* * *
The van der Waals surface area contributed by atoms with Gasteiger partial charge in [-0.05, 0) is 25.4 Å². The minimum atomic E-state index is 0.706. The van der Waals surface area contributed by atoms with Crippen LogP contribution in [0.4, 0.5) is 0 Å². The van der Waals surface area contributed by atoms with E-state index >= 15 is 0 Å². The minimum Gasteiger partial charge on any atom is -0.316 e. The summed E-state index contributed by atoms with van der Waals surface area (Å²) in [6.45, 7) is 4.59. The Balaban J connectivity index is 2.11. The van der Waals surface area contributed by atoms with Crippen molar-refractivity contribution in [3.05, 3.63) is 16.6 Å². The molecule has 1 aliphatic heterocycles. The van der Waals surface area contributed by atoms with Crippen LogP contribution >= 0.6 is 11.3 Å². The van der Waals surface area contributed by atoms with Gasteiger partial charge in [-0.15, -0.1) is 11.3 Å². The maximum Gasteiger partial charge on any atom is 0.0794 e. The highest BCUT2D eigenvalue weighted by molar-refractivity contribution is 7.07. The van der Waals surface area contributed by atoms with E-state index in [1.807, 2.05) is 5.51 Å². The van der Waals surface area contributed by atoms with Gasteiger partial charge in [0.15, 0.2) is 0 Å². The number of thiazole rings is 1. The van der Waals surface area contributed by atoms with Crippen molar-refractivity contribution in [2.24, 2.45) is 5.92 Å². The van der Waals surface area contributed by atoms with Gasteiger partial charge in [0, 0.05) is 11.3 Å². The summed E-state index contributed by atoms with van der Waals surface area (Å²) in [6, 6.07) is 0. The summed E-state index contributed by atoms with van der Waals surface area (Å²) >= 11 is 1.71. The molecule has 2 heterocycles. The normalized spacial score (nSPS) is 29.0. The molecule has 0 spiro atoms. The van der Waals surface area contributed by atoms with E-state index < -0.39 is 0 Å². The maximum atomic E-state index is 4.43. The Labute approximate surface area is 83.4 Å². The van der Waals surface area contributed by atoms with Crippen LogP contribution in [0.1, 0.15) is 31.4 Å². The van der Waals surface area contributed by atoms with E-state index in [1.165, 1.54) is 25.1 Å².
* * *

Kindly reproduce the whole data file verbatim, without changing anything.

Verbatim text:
The van der Waals surface area contributed by atoms with Gasteiger partial charge in [-0.05, 0) is 25.4 Å². The minimum atomic E-state index is 0.706. The van der Waals surface area contributed by atoms with Crippen LogP contribution in [0.4, 0.5) is 0 Å². The van der Waals surface area contributed by atoms with E-state index >= 15 is 0 Å². The minimum Gasteiger partial charge on any atom is -0.316 e. The summed E-state index contributed by atoms with van der Waals surface area (Å²) in [6.45, 7) is 4.59. The Balaban J connectivity index is 2.11. The van der Waals surface area contributed by atoms with Crippen molar-refractivity contribution in [3.05, 3.63) is 16.6 Å². The molecule has 1 aliphatic heterocycles. The van der Waals surface area contributed by atoms with Crippen LogP contribution >= 0.6 is 11.3 Å². The van der Waals surface area contributed by atoms with Gasteiger partial charge in [-0.15, -0.1) is 11.3 Å². The maximum Gasteiger partial charge on any atom is 0.0794 e. The highest BCUT2D eigenvalue weighted by molar-refractivity contribution is 7.07. The van der Waals surface area contributed by atoms with E-state index in [1.807, 2.05) is 5.51 Å². The van der Waals surface area contributed by atoms with Gasteiger partial charge in [0.15, 0.2) is 0 Å². The number of thiazole rings is 1. The van der Waals surface area contributed by atoms with Crippen molar-refractivity contribution in [2.24, 2.45) is 5.92 Å². The van der Waals surface area contributed by atoms with Gasteiger partial charge in [0, 0.05) is 11.3 Å². The summed E-state index contributed by atoms with van der Waals surface area (Å²) in [6, 6.07) is 0. The summed E-state index contributed by atoms with van der Waals surface area (Å²) >= 11 is 1.71. The molecule has 2 heterocycles. The normalized spacial score (nSPS) is 29.0. The molecule has 0 spiro atoms. The van der Waals surface area contributed by atoms with E-state index < -0.39 is 0 Å². The maximum atomic E-state index is 4.43. The Labute approximate surface area is 83.4 Å². The van der Waals surface area contributed by atoms with Crippen LogP contribution in [0.1, 0.15) is 31.4 Å². The van der Waals surface area contributed by atoms with E-state index in [1.165, 1.54) is 25.1 Å².